• Equities, property, and bonds have come to dominate HNW portfolios. Allocations in these asset classes are forecast to grow in the next 12 months.
  • Pension planning will be the priority for HNW investors, along with financial and tax planning.

Reasons to buy

  • Benchmark your share of the Indian wealth market against the current market size.
  • Forecast your future growth prospects using our projections for the market to 2020.
  • Identify your most promising client segment by analyzing penetration of affluent individuals in India.
  • Evaluate your HNW proposition by understanding how the Indian tax system will impact HNW clients.
Table of Contents

Table of Contents

Table of Contents

  • 1.1. Rising levels of affluence have seen Indian HNW investors diversify 3
  • 1.2. Key findings 3
  • 1.3. Critical success factors 3
  • 2.1. Financial services and IT are the primary sources of HNW wealth 9
  • 2.1.1. The bulk of Indian HNW individuals are males above 50 years of age 9
  • 2.1.2. Family business ownership is the leading source of Indian HNW wealth 10
  • 2.1.3. Many HNW investors have built their fortunes through the financial services sector 13
  • 2.1.4. The majority of HNW investors in India hold executive positions 15
  • 2.2. Expats in India account for a lower proportion than the regional average 16
  • 2.2.1. Few HNW individuals in the Indian market are drawn from abroad 16
  • 2.2.2. Investor and entrepreneur visas require relatively low capital 17
  • 2.2.3. Most HNW expats residing in India originate from the US 17
  • 3.1. A lack of expertise drives demand for professional advice 19
  • 3.1.1. HNW investors favor execution-only mandates 19
  • 3.1.2. HNW Indians expect their wealth managers to be highly experienced 20
  • 3.1.3. India's HNW investors place more than half of their managed wealth with their main wealth manager 22
  • 3.2. The expectation of better returns drives demand for advisory asset management 23
  • 3.2.1. Demand for advisory mandates is strong 23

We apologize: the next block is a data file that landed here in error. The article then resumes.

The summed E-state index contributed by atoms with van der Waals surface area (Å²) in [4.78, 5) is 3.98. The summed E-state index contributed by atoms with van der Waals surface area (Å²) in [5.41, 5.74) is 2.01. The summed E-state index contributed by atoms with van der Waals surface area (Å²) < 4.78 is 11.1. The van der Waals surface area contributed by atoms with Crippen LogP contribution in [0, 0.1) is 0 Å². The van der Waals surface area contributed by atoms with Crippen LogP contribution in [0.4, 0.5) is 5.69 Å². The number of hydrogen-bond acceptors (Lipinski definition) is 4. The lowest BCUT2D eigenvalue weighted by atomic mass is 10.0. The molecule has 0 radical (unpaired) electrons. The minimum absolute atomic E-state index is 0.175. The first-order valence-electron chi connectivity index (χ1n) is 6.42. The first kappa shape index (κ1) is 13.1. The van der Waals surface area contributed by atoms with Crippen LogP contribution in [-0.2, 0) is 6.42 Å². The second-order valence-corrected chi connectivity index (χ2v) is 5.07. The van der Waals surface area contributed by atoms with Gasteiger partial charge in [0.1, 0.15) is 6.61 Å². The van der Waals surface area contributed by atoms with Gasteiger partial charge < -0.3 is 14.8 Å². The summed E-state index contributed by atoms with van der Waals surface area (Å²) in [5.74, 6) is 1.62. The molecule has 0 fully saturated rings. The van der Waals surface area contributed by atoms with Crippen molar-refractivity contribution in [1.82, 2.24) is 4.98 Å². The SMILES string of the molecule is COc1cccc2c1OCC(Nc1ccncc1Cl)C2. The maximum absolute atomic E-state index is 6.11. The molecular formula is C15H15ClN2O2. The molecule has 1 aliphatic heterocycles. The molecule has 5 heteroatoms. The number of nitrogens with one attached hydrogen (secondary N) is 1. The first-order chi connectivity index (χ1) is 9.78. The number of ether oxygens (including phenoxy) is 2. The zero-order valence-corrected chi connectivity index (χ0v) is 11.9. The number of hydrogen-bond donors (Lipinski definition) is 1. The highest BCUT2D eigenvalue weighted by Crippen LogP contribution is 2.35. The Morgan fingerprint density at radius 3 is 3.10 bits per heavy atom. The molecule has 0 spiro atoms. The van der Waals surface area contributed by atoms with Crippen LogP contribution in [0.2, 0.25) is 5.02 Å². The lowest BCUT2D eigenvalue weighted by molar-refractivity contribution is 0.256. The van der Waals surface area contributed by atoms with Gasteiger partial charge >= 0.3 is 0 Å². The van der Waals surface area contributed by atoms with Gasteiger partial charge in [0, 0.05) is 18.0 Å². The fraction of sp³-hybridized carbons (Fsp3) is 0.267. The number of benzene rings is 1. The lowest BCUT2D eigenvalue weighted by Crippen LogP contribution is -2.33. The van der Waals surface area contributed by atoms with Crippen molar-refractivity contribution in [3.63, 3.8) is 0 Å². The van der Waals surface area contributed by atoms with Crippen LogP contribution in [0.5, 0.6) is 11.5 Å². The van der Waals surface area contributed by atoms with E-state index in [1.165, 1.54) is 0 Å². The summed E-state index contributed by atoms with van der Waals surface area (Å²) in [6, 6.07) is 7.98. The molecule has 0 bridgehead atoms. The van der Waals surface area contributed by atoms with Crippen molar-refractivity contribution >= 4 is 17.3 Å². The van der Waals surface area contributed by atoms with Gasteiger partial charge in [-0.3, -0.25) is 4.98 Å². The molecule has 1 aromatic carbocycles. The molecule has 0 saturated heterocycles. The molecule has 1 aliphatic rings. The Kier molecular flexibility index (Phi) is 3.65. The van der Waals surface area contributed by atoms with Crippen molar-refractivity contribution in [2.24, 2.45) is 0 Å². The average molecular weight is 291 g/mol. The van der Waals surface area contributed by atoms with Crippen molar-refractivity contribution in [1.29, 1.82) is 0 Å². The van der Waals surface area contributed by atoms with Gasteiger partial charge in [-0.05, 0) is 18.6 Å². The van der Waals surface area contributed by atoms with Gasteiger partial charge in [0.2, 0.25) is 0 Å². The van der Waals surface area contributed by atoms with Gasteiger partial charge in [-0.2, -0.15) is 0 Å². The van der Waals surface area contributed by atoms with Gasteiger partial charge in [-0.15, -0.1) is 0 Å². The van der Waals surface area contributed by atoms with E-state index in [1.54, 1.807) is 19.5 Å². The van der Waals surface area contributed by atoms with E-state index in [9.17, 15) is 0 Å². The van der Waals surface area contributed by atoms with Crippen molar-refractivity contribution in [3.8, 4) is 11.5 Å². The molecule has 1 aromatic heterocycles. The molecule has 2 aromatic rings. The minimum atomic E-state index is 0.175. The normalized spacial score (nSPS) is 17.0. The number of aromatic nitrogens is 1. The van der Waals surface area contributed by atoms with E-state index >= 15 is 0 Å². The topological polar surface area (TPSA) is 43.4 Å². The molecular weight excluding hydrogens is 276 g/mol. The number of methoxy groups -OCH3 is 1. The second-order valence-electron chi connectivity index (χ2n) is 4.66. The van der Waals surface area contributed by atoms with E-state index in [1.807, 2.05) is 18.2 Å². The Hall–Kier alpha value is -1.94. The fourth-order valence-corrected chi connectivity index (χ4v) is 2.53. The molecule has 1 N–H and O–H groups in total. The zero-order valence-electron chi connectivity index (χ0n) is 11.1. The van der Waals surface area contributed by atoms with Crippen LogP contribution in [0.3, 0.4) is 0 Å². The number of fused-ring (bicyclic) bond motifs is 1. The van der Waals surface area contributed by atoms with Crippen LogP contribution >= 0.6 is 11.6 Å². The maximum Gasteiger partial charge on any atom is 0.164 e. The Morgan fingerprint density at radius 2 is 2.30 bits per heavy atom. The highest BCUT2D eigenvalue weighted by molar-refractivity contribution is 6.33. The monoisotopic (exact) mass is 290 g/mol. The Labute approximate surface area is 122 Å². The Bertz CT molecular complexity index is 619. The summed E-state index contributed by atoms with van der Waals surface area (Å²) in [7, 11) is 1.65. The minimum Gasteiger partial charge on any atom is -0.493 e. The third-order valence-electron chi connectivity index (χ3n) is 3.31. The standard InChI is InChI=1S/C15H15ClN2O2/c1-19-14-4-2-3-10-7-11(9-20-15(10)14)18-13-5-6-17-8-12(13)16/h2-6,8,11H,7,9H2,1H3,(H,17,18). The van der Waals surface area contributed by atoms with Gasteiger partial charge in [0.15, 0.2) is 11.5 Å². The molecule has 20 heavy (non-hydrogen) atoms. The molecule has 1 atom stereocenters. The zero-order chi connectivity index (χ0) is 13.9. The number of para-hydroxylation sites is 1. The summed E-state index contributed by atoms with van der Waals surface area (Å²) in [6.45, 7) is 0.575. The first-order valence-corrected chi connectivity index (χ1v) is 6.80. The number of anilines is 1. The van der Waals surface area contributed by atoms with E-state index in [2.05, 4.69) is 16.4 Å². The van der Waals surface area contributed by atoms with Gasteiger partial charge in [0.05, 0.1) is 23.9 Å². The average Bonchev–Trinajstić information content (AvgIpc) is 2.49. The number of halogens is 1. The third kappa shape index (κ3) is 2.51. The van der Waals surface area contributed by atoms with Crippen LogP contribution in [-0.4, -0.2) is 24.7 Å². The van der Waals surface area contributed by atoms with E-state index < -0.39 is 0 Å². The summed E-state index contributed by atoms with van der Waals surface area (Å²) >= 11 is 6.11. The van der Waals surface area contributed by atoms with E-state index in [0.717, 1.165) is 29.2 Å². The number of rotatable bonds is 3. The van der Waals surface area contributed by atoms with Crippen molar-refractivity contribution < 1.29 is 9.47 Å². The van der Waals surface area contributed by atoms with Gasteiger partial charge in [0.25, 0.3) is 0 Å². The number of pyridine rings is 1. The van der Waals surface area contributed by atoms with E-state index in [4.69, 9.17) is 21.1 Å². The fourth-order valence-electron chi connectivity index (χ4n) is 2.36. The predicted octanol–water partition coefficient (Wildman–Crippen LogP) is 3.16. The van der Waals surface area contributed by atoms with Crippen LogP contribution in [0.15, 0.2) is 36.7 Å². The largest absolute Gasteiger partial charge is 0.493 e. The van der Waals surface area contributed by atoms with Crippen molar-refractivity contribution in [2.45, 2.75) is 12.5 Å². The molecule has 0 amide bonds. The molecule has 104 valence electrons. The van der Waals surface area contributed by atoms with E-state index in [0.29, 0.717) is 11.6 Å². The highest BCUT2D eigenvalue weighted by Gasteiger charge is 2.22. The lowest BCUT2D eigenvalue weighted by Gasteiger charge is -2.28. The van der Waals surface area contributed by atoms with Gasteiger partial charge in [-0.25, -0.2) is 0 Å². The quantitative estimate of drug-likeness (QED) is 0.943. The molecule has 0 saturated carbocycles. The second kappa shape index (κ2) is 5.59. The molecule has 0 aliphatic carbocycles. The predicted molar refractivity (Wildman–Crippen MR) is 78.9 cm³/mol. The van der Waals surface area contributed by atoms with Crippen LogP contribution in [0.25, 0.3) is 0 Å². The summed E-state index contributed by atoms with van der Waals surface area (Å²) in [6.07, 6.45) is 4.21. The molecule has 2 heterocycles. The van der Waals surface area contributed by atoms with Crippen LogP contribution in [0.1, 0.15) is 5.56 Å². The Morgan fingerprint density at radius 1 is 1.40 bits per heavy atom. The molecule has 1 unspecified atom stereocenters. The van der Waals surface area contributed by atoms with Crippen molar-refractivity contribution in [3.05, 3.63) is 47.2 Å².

• 3.3. The appetite for advice is still on the rise 24
  • 3.3.1. The demand for advisory mandates will strongly increase 24
  • 3.3.2. High expectations are driving demand for advisory mandates 25
  • 3.3.3. A large share of Indian HNW wealth will remain in execution-only platforms 27
  • 4.1. Equity allocations will continue to rise 30
  • 4.1.1. Investors are loyal to equities and bonds 30
  • 4.1.2. Indian HNW clients look for capital growth 31
  • 4.1.3. Capital appreciation opportunities feed HNW appetite for equities 32
  • 4.1.4. Indian HNW individuals enjoy fixed income 33
  • 4.1.5. Bond holdings are driven by the predictability of returns 34
  • 4.1.6. Cash and near-cash allocations are below the regional average 36
  • 4.1.7. Investors' desire to maintain liquidity drives allocations into deposits 37
  • 4.1.8. Indian HNW investors are more interested in property than their regional peers 38
  • 4.1.9. Property prices are an important determinant of HNW demand for property 39
  • 4.1.10. Creating a perception of exclusivity is paramount to drive demand for alternatives 40
  • 4.1.11. Perception of exclusivity is the leading driver for investments into alternatives 41
  • 4.1.12. Commodity allocations in India beat the regional average 42
  • 4.1.13. Commodity investments are forecast to decrease 43
  • 5.1. Demand for pension planning services is forecast to increase strongly 46